been stored.
     I can key in and interpret money
calculations, including changing all amounts
              to the same unit.
   When I calculate money problems by
   turning all amounts into pence, I can
       change the total back into £.
 I am beginning to select the correct key
    sequence to carry out calculations
involving more than one step e.g. 8 x (37 +
                     58)

  I know that a number such as 81.75 is
      more than 81 and less than 82.

     I can interpret a number such as
   6.9999999 as 7 and know why these
        numbers sometimes appear.

I have a feel for the approximate size of
               the answer.

    I check answers by repeating the
calculation or by performing the inverse.

 I know how to “show my working” when I
   have used a calculator to work out an
                  answer.
Key calculator skills for year 6

 I can use the [clear] and [clear entry]
keys, all operation keys, the [=] and [.] to
      calculate with realistic data.

  I recognise a negative number output.


   I use the [sign change] key where
              appropriate.

I can key in and interpret the outcome of
   calculations involving sums of money.

     I can key in and interpret other
measurement calculations such as length,
         mass, capacity and time.
  I can key in fractions, recognise the
equivalent decimal form and use this form
     to compare and order fractions.

 I know that figures such as 0.3333333
   are read as “point three recurring”.

 I know that 0.3333333 represents one
third and that 0.6666666 represents two
                  thirds.
I have begun to use the memory keys for
calculations involving two sets of brackets
         e.g. (23 + 41) x (87 + 48)



I have a feel for the approximate size of
  an answer and check it appropriately.
 In situations where it is appropriate, I
 choose to use the calculator for speed
 even when I could use pencil and paper
                methods.

I recognise questions where the use of a
       calculator is appropriate.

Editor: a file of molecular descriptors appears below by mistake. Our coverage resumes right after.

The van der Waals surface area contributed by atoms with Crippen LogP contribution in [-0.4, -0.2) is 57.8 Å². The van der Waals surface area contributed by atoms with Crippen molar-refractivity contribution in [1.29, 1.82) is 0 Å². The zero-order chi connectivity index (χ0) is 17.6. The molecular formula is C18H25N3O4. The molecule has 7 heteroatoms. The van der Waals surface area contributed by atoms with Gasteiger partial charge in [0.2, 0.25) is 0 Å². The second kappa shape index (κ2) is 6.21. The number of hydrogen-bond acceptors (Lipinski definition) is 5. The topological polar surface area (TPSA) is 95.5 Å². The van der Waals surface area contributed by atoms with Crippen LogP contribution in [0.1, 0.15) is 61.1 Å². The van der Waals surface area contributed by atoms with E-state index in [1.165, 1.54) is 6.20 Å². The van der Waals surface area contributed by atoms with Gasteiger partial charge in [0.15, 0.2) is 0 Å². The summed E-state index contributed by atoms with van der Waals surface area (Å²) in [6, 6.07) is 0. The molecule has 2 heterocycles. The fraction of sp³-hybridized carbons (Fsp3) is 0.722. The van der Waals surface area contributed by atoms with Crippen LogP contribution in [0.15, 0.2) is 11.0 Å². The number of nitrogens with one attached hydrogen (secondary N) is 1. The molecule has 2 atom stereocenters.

I know how to “show my method” on paper
     when I have used the calculator.
Key calculator skills for year 7


      I can use the [√] and [ 2] keys.



          I can use the [%] key.

   I am aware that basic and scientific
 calculators work differently and choose
 the appropriate way of working for the
             different types.

    I use the [sign change] key where
               appropriate

 I can key in some measurements of time,
as decimal amounts e.g. 4 hours 15 minutes
                is 4.25 hours.
    I can use the memory and select the
  correct key sequence to carry out more
    than one step, including calculations
    involving division e.g. 364 ÷ (23 + 17)

 I know how to use the bracket keys on a
          scientific calculator.

   I can key in fractions, recognise the
 equivalent decimal form, and use this to
       compare and order fractions.
     I can use the constant function.


I have a feel for the approximate size of
  an answer and check it appropriately.

    I can input a negative number and
recognise a negative number in the display.

I can interpret the display in the context
    of a problem e.g. 109.2 could mean
      £109.20 or 109 metres and 20
    centimetres or 109 minutes and 12
                  seconds.
I read a display of 91.3333333 as 91 point
three recurring and know that 0.3333333
            represents one third.
    I realise that some calculators may
 produce rounding errors e.g. 2 x 7 ÷ 7 =
          1.9999999 instead of 2

I know that if, for example √3 is shown to
    be 1.732051 then (1.732051)2 ≈ 3

   I can convert units of time e.g. 1000
      minutes to hours and minutes.

				
DOCUMENT INFO
Description: This is an example of basic calculator. This document is useful for conducting basic calculator.
Richard Cataman Richard Cataman
About